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Book review: The Numerati

I finished reading The Numerati last night and I thought I would share my thought on the book.

My Rating: 6 / 10

The book was informative and interesting and was written around the central theme of mathematically and statistically deriving meaning from various types of data. Some of the data presented in the book are currently available – at least to some companies – while other types of data are slowly being accumulated for future use.

The book is divided in 7 main sections, each briefly presented below. The fundamental objective for deriving predictive models is ultimately to offer us (consumers, patients, individuals) more of what we are looking for. Although this doesn’t sound good at first, the book demonstrates that this objective is not as bad as it sounds.

  • As Internet users, we leave vast amounts of data behind as we browse web sites. Companies are heavily analyzing that data in order to develop predictive models for advertising, among other things. Their intend is to develop algorithms to present us with the right messages so we feel compelled to investigate further and potentially purchase.
  • As shoppers we sometime un-knowingly share our purchasing preference when we use credit cards or reward cards. Ideally, companies want to understand consumer patterns and offer us items that fit well with our needs and interests.
  • As voters, we are being segmented in various groups so political parties can target their messages to obtain our vote. The groups to which we belong aren’t always simple to determine and most people belong to more than one group. Based on that information, how do political parties take advantage of that information to craft the right message to get more votes.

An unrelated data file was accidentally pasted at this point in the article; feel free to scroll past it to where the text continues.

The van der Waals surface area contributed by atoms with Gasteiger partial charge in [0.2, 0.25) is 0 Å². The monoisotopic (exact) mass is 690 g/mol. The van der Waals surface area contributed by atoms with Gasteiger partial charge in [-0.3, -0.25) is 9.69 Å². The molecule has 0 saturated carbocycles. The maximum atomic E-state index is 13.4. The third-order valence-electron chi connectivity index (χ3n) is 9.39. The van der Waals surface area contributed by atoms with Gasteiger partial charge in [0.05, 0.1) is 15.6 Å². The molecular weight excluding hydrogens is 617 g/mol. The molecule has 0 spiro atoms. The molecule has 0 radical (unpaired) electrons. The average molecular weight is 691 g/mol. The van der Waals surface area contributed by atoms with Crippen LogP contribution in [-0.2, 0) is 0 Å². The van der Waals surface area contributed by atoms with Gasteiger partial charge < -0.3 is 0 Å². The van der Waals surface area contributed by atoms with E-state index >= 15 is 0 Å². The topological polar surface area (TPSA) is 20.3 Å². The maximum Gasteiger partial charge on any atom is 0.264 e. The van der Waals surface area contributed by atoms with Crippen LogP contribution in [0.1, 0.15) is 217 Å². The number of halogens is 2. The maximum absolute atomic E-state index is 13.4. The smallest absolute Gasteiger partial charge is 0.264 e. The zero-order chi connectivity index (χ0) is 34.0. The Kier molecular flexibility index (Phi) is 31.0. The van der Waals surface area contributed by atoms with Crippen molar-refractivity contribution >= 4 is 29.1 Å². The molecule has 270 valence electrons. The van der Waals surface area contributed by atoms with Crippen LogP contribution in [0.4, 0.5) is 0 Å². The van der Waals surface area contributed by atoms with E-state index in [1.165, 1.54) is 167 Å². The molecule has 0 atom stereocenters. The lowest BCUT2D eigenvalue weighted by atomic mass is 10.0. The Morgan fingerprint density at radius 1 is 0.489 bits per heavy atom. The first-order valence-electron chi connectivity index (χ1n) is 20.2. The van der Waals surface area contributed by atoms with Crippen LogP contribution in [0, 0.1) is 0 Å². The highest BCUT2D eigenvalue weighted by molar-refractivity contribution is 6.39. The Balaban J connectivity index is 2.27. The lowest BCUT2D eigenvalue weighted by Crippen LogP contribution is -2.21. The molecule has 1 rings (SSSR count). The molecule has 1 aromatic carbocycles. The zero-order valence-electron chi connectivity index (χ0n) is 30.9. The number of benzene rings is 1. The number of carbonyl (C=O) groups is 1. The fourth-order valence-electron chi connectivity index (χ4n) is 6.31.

• As bloggers, we may thing we are immune to profiling but this isn’t the case. Tools and algorithms are being developed to determine some key information about the bloggers. In addition to basic information such as age group and gender, companies are trying to analyze bloggers preferences for certain products, services, ideas and so on. Although this might be easy to determine in some specific cases, this is a challenging undertaking when the bloggers are not specifically blogging about those specific products or services.
  • Terrorism is also an important area of interest. With events in the recent years, governments have a strong incentive to profile people and groups of people to assess if they are part of terrorist cells.
  • As the population ages and the cost of health care greatly increases, companies are trying to build sophisticated databases of health related information and hopefully develop predictive models to help people self-diagnose their illness or better yet potentially anticipate certain diseases.
  • Our love life is also being put under analysis. Companies are building algorithms in order to determine the compatibility of people in order to build the perfect couples.

Having worked for a company who heavily used raw data to develop predictive models for pharmaceutical companies, I did enjoy and relate to the content of the book. Each chapter presented a different perspective on the theme of obtaining, aggregating and deriving meaning out of data. In many cases, the results are impressive.

The book fell short of my expectations because it mostly focused on facts – what companies are doing today and in the near future – and much less at giving an overall perspective of the world once all that data becomes available and models are actively used. It might simply be because I understood too well the potential use of all that data.

If you want to understand practical applications of data mining, this book will meet your expectations.

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